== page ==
It's not necessarily a measure of strength, technique has got a lot to do with it. When one goes for the throat for example or the jaw a knockout is almost always certain, if you know what you are doing. You have to if you got no time to hit someone twice because the next opponent is not waiting.
You are right. But we don't see proper technique either. I really have issues with people getting unconscious for good from a punch between their eyes, especially when John Reese does it.
I agree with you that some movies take it too easy. But is it really common? The first knock out of Goldeneye example isn't all that unlikely, he may even have hit that guy twice, but a blow to the head, a surprise blow to the head can definitely knock someone out, happens in boxing all the time. Even between the eyes, as long as the head is knocked around.
Revealing mistake: In driving scenes, the driver of the car usually has very over exaggerated movements of his or her hands on the steering wheel. When in reality you're not moving it that noticeably except a few micro corrections every few seconds or taking turns.
Other mistake: People who've been stranded on a desert island/in space/in prison for ages and yet still have fashionable stubble and decently-manicured nails.
Other mistake: Actors in their late 20's or early 30's playing high school students, or characters who are under the age of 18.
Other mistake: When women go to bed they never take off their make-up. Conversely, when they wake up in the morning, their make-up looks like it was just applied, and there are never any smears on pillow cases.
Factual error: In many action movies someone will instantly kill a man by approaching them from behind, grabbing their cheek, and twisting their head to the side, breaking their neck. The move is even frequently used one-handed. The torque required to actually break a neck this way is enormous and would require much more leverage than simply standing behind someone and twisting their head. Neck cranks are certainly real but they are done in a more traditional "head-lock" style on a grounded opponent. Also, a broken neck is not always fatal, let alone instantly fatal. A broken neck is not even an assured knock-out, so it is absurd to use this move as an effective "stealth kill" in spy movies.
Factual error: When someone dies with their eyes open and another character can close the dead person's eyes by gently running their hand over their face. The eyes of a dead body won't stay shut that way.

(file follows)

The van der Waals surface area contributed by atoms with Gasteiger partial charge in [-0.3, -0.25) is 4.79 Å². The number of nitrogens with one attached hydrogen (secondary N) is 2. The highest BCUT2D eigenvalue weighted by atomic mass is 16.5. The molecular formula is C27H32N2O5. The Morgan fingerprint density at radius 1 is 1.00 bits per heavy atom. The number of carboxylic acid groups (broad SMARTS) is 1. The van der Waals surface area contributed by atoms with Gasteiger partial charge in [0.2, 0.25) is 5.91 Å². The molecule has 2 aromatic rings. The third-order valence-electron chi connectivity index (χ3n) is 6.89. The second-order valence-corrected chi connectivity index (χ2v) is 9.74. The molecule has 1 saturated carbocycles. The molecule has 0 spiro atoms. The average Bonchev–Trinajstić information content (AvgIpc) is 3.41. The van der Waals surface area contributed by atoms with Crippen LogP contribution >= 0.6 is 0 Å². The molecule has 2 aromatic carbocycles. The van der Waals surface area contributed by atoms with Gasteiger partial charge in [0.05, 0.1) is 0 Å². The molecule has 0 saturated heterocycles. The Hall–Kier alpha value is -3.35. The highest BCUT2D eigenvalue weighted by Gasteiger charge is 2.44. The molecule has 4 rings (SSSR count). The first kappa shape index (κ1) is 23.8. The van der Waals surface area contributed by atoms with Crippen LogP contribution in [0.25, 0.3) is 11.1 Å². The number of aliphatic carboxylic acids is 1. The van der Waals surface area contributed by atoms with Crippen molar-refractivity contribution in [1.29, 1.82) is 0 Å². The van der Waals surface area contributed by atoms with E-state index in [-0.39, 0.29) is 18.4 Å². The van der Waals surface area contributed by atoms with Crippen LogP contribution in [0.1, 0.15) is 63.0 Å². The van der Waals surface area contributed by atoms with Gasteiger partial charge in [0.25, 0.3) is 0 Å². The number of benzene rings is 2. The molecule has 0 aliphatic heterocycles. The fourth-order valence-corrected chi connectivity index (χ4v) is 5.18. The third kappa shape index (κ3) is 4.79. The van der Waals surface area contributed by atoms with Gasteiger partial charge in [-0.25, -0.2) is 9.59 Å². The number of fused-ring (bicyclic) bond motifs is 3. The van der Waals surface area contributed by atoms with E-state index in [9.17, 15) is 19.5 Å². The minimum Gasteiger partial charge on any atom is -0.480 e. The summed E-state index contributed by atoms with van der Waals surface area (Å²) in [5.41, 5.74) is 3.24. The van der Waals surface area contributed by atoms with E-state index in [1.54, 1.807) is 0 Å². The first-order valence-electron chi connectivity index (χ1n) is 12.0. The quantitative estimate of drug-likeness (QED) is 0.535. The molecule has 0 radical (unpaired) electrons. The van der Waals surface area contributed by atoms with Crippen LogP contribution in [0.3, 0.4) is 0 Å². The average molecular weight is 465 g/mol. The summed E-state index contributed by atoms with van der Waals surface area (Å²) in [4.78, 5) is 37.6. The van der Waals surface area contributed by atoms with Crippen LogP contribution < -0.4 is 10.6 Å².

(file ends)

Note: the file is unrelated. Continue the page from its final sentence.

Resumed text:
Suggested correction: This is partially true. If the person is recently deceased then you can close the eyes with relative ease. If however they have been deceased long enough for rigor mortis to set in then the mistake is valid. It's a tough one to be honest.
That's not true at all. Muscles can not contract after death. Therefore, if someone tries to close the eyes of someone who is dead, the eyes will open back up to their original positions. They only way they can stay closed is if someone seals them shut, in the case after death, a wet swap may work, which is not what they commonly do in films.
In addition to this, this was also why the old common practice of placing heavy coins over the eyelids was used in many cultures.
Factual error: The hugely exaggerated amount of flame and damage produced by military weapons such as a hand grenade. They make a loud boom, a bit of a flash and a small stain of black smoke. No mammoth explosion, that's for sure.
Other mistake: Characters swapping clothes with others suddenly (strangers, police officers, females, etc) always get their size and the clothes fit perfectly.
Audio problem: Characters holding conversations on board aircraft where they wouldn't normally be audible such as military helicopters or cargo planes. In real life those are loud places where people wear hearing protection and communicate with radios or built in comms. (Not a mistake for luxury helicopters or airliner size cargo planes with sound proofing).
Character mistake: In many space-based action sequences, all the craft involved act like space isn't 3D. Ships fly at each other head on, surround other vessels in a circle, not a sphere, attack with a pincer movement from the left and right, rather than above/below, etc. Most of the time the action is all broadly on one plane. Makes things easier to understand from an audience perspective, makes zero sense tactically speaking.